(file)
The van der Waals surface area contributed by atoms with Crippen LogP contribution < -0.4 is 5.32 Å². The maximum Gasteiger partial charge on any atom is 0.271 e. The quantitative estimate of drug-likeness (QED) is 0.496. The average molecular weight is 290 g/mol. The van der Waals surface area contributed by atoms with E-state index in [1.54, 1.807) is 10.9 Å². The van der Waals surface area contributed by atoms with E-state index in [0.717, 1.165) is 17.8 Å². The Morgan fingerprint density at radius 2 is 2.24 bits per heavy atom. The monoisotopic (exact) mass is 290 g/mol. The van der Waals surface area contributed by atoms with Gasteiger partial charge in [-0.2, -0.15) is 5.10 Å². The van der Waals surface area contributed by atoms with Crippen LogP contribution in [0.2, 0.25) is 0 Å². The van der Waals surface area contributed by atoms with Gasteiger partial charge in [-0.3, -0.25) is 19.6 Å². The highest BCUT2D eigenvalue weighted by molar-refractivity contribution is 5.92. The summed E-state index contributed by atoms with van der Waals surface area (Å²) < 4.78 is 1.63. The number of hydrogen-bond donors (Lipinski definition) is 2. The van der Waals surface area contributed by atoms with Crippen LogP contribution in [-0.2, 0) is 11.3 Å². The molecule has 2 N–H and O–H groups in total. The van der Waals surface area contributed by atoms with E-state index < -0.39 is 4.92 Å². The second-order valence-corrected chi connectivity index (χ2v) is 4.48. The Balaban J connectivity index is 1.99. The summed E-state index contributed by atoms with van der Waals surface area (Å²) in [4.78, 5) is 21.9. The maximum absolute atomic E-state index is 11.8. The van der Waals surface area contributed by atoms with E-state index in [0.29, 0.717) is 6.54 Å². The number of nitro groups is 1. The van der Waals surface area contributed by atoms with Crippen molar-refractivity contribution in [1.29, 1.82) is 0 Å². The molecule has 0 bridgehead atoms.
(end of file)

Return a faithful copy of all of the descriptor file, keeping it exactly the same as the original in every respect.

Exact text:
The van der Waals surface area contributed by atoms with Crippen LogP contribution < -0.4 is 5.32 Å². The maximum Gasteiger partial charge on any atom is 0.271 e. The quantitative estimate of drug-likeness (QED) is 0.496. The average molecular weight is 290 g/mol. The van der Waals surface area contributed by atoms with E-state index in [1.54, 1.807) is 10.9 Å². The van der Waals surface area contributed by atoms with E-state index in [0.717, 1.165) is 17.8 Å². The Morgan fingerprint density at radius 2 is 2.24 bits per heavy atom. The monoisotopic (exact) mass is 290 g/mol. The van der Waals surface area contributed by atoms with Gasteiger partial charge in [-0.2, -0.15) is 5.10 Å². The van der Waals surface area contributed by atoms with Crippen LogP contribution in [0.2, 0.25) is 0 Å². The van der Waals surface area contributed by atoms with Gasteiger partial charge in [-0.3, -0.25) is 19.6 Å². The highest BCUT2D eigenvalue weighted by molar-refractivity contribution is 5.92. The summed E-state index contributed by atoms with van der Waals surface area (Å²) < 4.78 is 1.63. The number of hydrogen-bond donors (Lipinski definition) is 2. The van der Waals surface area contributed by atoms with Crippen LogP contribution in [-0.2, 0) is 11.3 Å². The molecule has 2 N–H and O–H groups in total. The van der Waals surface area contributed by atoms with E-state index < -0.39 is 4.92 Å². The second-order valence-corrected chi connectivity index (χ2v) is 4.48. The Balaban J connectivity index is 1.99. The summed E-state index contributed by atoms with van der Waals surface area (Å²) in [4.78, 5) is 21.9. The maximum absolute atomic E-state index is 11.8. The van der Waals surface area contributed by atoms with E-state index in [0.29, 0.717) is 6.54 Å². The number of nitro groups is 1. The van der Waals surface area contributed by atoms with Crippen molar-refractivity contribution in [1.29, 1.82) is 0 Å². The molecule has 0 bridgehead atoms.